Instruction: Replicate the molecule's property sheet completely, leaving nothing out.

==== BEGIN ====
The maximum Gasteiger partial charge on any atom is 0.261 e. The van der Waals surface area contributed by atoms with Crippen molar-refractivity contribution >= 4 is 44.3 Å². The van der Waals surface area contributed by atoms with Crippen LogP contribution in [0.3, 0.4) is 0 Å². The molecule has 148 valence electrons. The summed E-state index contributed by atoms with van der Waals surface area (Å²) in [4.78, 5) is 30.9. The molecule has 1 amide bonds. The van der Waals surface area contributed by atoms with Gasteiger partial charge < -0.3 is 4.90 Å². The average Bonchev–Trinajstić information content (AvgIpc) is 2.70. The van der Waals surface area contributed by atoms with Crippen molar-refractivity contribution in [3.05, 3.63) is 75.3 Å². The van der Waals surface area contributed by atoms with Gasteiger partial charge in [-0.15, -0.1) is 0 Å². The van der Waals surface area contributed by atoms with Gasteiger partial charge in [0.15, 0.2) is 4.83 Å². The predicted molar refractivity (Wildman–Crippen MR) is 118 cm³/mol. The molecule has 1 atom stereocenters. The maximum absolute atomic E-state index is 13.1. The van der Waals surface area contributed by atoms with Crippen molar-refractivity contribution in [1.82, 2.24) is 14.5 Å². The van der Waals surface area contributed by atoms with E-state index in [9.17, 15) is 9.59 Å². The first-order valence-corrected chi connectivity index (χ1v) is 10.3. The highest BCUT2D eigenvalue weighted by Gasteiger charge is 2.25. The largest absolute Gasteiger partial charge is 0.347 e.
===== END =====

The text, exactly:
The maximum Gasteiger partial charge on any atom is 0.261 e. The van der Waals surface area contributed by atoms with Crippen molar-refractivity contribution >= 4 is 44.3 Å². The van der Waals surface area contributed by atoms with Crippen LogP contribution in [0.3, 0.4) is 0 Å². The molecule has 148 valence electrons. The summed E-state index contributed by atoms with van der Waals surface area (Å²) in [4.78, 5) is 30.9. The molecule has 1 amide bonds. The van der Waals surface area contributed by atoms with Gasteiger partial charge < -0.3 is 4.90 Å². The average Bonchev–Trinajstić information content (AvgIpc) is 2.70. The van der Waals surface area contributed by atoms with Crippen molar-refractivity contribution in [3.05, 3.63) is 75.3 Å². The van der Waals surface area contributed by atoms with Gasteiger partial charge in [-0.15, -0.1) is 0 Å². The van der Waals surface area contributed by atoms with Gasteiger partial charge in [0.15, 0.2) is 4.83 Å². The predicted molar refractivity (Wildman–Crippen MR) is 118 cm³/mol. The molecule has 1 atom stereocenters. The maximum absolute atomic E-state index is 13.1. The van der Waals surface area contributed by atoms with Crippen molar-refractivity contribution in [1.82, 2.24) is 14.5 Å². The van der Waals surface area contributed by atoms with E-state index in [9.17, 15) is 9.59 Å². The first-order valence-corrected chi connectivity index (χ1v) is 10.3. The highest BCUT2D eigenvalue weighted by Gasteiger charge is 2.25. The largest absolute Gasteiger partial charge is 0.347 e.